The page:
Friday, November 20, 2015
Somehow, I feel like the debates over immigration regularly feel as if, to quote the late Yogi Berra, déjà vu all over again all over again. Donald Trump has returned to the headlines with the proposal that, in the name of protecting national security, the government create a national database that includes all Muslims, citizens and noncitizens alike, in the United States. (After attacked for the proposal, he later retreated a bit from it.). I am not sure how such a database would come in handy. Would we question all Muslims in the event of a terrorist act? As the famous movie Casablanca ended, we could “round up the usual suspects.” Besides its patent unconstitutionality, such a dragnet does not sound like it would be particularly effective from a law enforcement and national security standpoint.
Unfortunately, this kind of extreme measure directed at a discrete and insular minority would not be unprecedented in American history. Most recently, as part of the “war on terror,” the U.S government in the wake of September 11, 2001 invoked its plenary power over immigration and created the “special registration” program, requiring noncitizens from certain countries, mostly the Middle East and other predominantly Muslim nations. Well before that program, the U.S. government had subjected Muslim noncitizens to surveillance and related activities.
The truth of the matter is that racial discrimination historically has not had boundaries based on the technicalities of immigration status. During World War II, the Supreme Court in Korematsu v. United States upheld the internment of persons of Japanese ancestry, including U.S. citizens as well as immigrants. During an earlier national economic calamity known as the Great Depression, state and local governments, with federal assistance and encouragement, sought to reduce the welfare rolls by “repatriating,” voluntarily and otherwise, persons of Mexican ancestry, including U.S. citizens and immigrants. During the Cold War, President Eisenhower directed “Operation Wetback,” the equivalent of a military operation to remove persons of Mexican ancestry, including U.S. citizens as well as immigrants. Although thoroughly discredited as an infamous widespread civil rights violation, Donald Trump has called for an encore.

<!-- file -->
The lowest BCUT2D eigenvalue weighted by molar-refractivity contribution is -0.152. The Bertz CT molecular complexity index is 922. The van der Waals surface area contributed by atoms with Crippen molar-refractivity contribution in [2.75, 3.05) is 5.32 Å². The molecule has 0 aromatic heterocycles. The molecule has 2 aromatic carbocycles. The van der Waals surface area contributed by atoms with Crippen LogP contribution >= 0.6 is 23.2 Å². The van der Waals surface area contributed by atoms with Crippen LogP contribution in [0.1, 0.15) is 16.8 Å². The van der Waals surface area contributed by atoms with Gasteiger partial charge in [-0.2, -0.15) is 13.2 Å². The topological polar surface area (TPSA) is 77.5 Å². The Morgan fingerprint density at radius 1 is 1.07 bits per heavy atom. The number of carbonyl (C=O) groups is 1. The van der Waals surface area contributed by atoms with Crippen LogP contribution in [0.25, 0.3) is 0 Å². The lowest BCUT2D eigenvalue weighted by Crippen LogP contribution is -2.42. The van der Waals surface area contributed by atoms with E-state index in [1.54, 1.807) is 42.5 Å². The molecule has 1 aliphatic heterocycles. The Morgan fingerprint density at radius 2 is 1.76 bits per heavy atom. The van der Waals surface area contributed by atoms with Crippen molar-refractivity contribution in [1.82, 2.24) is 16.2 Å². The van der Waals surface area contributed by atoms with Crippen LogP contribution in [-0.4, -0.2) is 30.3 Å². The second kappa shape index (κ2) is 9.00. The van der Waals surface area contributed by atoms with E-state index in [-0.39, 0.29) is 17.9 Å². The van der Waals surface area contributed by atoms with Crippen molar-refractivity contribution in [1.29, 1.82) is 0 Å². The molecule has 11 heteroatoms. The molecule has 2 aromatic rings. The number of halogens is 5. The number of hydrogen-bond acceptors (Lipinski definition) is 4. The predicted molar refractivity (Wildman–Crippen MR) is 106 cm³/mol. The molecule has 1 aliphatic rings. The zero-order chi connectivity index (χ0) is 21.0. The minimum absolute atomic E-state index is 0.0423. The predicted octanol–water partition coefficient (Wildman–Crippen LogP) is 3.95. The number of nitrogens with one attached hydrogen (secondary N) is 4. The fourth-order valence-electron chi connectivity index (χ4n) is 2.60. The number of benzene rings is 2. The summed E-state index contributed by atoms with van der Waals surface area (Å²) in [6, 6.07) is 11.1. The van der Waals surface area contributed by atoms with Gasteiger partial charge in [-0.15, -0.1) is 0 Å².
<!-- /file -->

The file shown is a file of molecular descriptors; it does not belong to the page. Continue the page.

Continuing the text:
Obviously, the unconstitutionality of a national Muslim database is crystal clear. Nor is there any need to, as a bill passed by the U.S. House of Representatives would do, adopt special refugee admissions procedures in an effort to effectively eliminate the admission of refugees from Syria and Iraq. The current security checks for refugee admissions are rigorous and thorough. The State Department can be expected to thoroughly vet any potential terrorists in these times.
It is time for the nation to take a collective deep breath. The tragic events in Paris were just that – tragic. We should take necessary measures but not overreact. Many observers look back on the excesses of the measures taken after September 11, including mass arrests and detentions, racial and religious profiling, and much more. We should learn from our history and not repeat its worst moments.